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January 31, 2011 10:57 pm
Catalonia, one of the richest parts of Spain, needs to raise €10bn-€11bn in debt this year to cover deficits and repay earlier loans, in a regional credit crunch that threatens to undermine efforts by Spain and the eurozone to resolve the broader sovereign debt crisis.
Andreu Mas-Colell, finance minister in the newly elected Catalan nationalist government, conceded in an interview with the Financial Times that it was “not a negligible amount”, as he added up the numbers and explained how he had inherited unfunded deficits from the previous, Socialist-led regional government.
“We’re not yet guilty of anything,” he said, in an echo of the outraged complaints of Greek ministers in 2009 when they inherited a deficit from their predecessors in power that was much worse than previously announced.
Spain’s 17 autonomous regions have become the new front line in the battle by José Luis Rodríguez Zapatero, the Socialist prime minister, to convince bond market investors that his government can implement its austerity programme and bring its public finances under control – and thus avoid following Greece and Ireland into a bail-out funded by the European Union and the International Monetary Fund.
Mr Mas-Colell said Catalonia – with an economy the size of Portugal’s – needed money to cover an inherited shortfall after its 2010 deficit hit 3.6 per cent of regional output, 50 per cent above Madrid’s limit for the regions in that year.
Cash-starved Catalonia, like many Spanish regions and municipalities, has repeatedly delayed payments to suppliers, including pharmaceutical companies, and is estimated to have built up about €3bn ($4bn) in arrears. The projected Catalan deficit for 2011 will require a further €2.6bn, while €5bn-€6bn of existing Catalan debt matures this year, including €3bn of one-year bonds sold in desperation to Catalan residents at the end of last year by the previous government.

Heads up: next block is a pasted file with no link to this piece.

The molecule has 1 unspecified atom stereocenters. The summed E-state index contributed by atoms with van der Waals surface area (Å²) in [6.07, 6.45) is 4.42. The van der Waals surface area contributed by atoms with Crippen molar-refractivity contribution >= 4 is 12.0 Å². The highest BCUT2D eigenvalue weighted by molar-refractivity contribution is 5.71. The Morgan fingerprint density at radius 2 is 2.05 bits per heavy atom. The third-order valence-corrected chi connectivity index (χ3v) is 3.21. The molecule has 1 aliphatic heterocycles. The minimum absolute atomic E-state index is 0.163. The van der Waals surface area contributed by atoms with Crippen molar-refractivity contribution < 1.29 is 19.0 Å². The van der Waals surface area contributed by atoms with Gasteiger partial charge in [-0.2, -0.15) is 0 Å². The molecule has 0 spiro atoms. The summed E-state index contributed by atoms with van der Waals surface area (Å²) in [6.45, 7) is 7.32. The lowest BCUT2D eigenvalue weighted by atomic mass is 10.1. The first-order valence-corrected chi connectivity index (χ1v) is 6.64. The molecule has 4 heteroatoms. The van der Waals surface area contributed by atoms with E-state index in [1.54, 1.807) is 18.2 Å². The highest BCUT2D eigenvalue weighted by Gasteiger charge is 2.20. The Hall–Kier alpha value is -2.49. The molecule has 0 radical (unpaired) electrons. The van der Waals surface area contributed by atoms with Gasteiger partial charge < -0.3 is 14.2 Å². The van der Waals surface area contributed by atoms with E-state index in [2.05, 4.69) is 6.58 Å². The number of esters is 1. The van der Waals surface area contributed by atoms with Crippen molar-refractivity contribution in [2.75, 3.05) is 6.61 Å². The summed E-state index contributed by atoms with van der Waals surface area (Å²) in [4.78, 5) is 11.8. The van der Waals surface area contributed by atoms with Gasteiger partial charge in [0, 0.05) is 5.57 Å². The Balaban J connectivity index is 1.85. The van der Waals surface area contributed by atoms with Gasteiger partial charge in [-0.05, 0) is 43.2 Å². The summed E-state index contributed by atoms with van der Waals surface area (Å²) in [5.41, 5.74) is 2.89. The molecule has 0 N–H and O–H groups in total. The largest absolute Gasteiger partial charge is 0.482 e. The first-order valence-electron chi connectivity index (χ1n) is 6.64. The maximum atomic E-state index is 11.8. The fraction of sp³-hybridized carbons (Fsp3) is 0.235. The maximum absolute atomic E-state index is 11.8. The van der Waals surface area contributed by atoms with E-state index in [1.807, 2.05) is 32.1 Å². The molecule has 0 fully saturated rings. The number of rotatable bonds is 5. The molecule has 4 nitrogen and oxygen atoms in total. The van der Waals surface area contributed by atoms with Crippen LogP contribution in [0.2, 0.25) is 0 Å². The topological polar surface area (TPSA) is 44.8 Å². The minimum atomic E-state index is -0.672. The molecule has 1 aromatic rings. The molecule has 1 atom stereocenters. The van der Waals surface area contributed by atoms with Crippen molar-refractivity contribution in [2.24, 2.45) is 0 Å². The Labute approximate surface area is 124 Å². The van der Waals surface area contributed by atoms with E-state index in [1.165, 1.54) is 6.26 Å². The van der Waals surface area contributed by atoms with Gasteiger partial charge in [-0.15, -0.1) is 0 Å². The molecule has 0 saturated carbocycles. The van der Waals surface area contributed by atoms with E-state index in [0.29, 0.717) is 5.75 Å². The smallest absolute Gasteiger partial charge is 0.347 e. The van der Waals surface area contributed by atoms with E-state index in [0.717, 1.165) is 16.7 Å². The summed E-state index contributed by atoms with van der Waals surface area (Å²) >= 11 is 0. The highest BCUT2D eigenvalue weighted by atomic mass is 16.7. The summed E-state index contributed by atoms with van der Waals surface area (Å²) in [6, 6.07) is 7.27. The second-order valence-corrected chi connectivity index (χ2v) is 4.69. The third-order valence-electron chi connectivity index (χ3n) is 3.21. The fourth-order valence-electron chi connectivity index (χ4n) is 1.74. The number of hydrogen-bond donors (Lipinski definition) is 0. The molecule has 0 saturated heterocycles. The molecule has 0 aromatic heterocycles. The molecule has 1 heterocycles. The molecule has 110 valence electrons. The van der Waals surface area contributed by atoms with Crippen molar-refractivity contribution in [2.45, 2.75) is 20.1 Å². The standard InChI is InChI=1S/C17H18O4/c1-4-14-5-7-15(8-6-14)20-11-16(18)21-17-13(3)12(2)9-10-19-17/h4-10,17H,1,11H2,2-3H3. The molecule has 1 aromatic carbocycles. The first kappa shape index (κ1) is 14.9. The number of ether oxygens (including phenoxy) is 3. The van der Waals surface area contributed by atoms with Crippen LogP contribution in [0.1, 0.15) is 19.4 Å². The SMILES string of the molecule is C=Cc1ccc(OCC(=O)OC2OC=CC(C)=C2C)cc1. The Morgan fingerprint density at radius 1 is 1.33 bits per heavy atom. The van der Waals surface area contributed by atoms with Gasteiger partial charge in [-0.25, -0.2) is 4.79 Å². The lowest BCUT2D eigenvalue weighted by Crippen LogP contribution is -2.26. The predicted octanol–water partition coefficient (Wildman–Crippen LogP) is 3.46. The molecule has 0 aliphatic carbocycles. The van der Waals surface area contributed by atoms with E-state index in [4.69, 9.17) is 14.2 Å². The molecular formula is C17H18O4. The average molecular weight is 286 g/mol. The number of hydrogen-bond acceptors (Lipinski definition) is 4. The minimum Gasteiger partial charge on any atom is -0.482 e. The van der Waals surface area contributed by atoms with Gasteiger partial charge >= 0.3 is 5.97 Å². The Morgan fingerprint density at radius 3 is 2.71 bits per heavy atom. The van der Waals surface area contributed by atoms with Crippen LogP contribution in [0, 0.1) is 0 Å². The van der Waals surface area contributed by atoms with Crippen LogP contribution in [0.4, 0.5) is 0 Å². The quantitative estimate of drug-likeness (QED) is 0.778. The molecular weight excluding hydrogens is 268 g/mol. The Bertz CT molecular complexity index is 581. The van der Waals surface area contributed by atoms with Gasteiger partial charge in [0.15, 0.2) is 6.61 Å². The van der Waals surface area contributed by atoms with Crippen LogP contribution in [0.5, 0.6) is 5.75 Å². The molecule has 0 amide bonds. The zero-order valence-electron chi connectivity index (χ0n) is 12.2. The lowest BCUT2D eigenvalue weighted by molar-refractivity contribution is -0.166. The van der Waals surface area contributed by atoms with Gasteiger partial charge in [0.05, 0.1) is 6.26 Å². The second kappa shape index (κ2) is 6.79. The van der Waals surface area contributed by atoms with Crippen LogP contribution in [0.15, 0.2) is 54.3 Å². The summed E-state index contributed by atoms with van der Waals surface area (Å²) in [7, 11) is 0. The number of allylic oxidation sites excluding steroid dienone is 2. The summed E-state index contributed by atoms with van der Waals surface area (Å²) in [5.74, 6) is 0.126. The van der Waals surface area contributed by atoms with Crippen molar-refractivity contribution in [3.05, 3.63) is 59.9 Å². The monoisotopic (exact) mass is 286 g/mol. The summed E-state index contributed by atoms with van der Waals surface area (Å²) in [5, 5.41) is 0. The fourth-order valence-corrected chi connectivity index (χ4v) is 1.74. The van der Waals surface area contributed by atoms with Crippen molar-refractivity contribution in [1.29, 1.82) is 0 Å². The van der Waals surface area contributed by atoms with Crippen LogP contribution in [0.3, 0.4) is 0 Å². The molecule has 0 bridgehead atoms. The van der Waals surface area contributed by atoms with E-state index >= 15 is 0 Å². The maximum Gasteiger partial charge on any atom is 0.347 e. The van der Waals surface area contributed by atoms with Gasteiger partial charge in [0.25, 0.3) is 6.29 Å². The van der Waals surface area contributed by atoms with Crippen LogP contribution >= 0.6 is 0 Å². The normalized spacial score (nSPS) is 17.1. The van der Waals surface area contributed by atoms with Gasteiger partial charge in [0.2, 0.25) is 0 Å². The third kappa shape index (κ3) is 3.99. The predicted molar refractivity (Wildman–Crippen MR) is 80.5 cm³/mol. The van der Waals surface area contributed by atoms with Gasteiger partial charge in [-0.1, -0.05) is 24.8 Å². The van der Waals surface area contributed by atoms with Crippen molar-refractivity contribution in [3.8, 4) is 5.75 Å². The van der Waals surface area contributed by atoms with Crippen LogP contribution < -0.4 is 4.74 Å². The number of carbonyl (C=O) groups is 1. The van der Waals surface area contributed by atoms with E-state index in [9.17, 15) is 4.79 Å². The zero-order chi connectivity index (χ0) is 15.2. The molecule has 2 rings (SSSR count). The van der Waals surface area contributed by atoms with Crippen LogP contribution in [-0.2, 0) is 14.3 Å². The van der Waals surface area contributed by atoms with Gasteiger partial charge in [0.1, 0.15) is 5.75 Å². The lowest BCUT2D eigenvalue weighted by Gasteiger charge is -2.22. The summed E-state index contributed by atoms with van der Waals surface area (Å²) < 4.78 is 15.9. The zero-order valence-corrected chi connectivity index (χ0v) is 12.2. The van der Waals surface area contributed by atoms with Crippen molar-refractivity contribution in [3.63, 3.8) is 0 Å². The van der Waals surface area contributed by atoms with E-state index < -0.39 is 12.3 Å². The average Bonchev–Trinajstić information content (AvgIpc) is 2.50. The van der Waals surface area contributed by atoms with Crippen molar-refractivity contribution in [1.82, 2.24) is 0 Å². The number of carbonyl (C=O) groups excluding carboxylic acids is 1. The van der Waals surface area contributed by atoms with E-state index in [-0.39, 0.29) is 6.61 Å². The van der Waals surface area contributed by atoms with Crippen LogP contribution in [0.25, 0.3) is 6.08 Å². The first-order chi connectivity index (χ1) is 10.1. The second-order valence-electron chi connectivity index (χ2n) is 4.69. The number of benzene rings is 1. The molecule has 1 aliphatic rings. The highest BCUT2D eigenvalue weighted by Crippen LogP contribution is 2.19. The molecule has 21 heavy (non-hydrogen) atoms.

Catalonia’s financial plight helps explain why Spain calculates last year’s overall public sector deficit at 9.2 per cent of national GDP, only marginally better than the original plan, even after it greatly exceeded its targets for cutting the central deficit.
Mr Zapatero has pledged to cut the overall public deficit, which peaked at 11.1 per cent of GDP in 2009, to 6 per cent this year. But he has only in the past few months begun to heed warnings by economists that growing regional and municipal debt was weakening the credibility of his austerity plans in international markets.
The autonomous regions, which run schools and hospitals and account for about half of total public spending, have more than €107bn of debt. About a third of that is Catalonia’s. The total public sector debt exceeds €560bn.
Mr Zapatero and Elena Salgado, finance minister, have now imposed strict limits on regional deficits, as well as accelerating other economic and financial reforms, including the recapitalisation of the country’s savings banks.
Last week the government and the trade unions agreed a pension reform that will raise the retirement age from 65 to 67. “We have to spearhead, lead the way forward with the control of public spending for the autonomous regions,” Mr Zapatero said in an FT interview two weeks ago. And they have to deliver. “They have to fulfil those obligations because, if they don’t, the government will act.”
Mr Mas-Colell, a former Harvard economics professor, acknowledged that raising so much debt would depend on permission from the Spanish central government and on the markets.
“We will try the international markets, we will try the Spanish credit market,” he said. “And then there’s the retail market.”
Like the central government, Catalonia has been obliged to slash its expenses. This month it moved to cut spending by 10 per cent, the first year-on-year reduction in the three decades of the post-Franco history of the Generalitat, the regional government.
Catalans have long complained that their region is what Mr Mas-Colell calls “structurally underfunded” because of excessive transfers to poorer regions in accordance with the Spanish constitution.
In Madrid, however, politicians and business leaders say the sovereign debt crisis has exposed the financial wastefulness of Spain’s highly devolved system of government in which the three main layers – central, regional and municipal – sometimes overlap.
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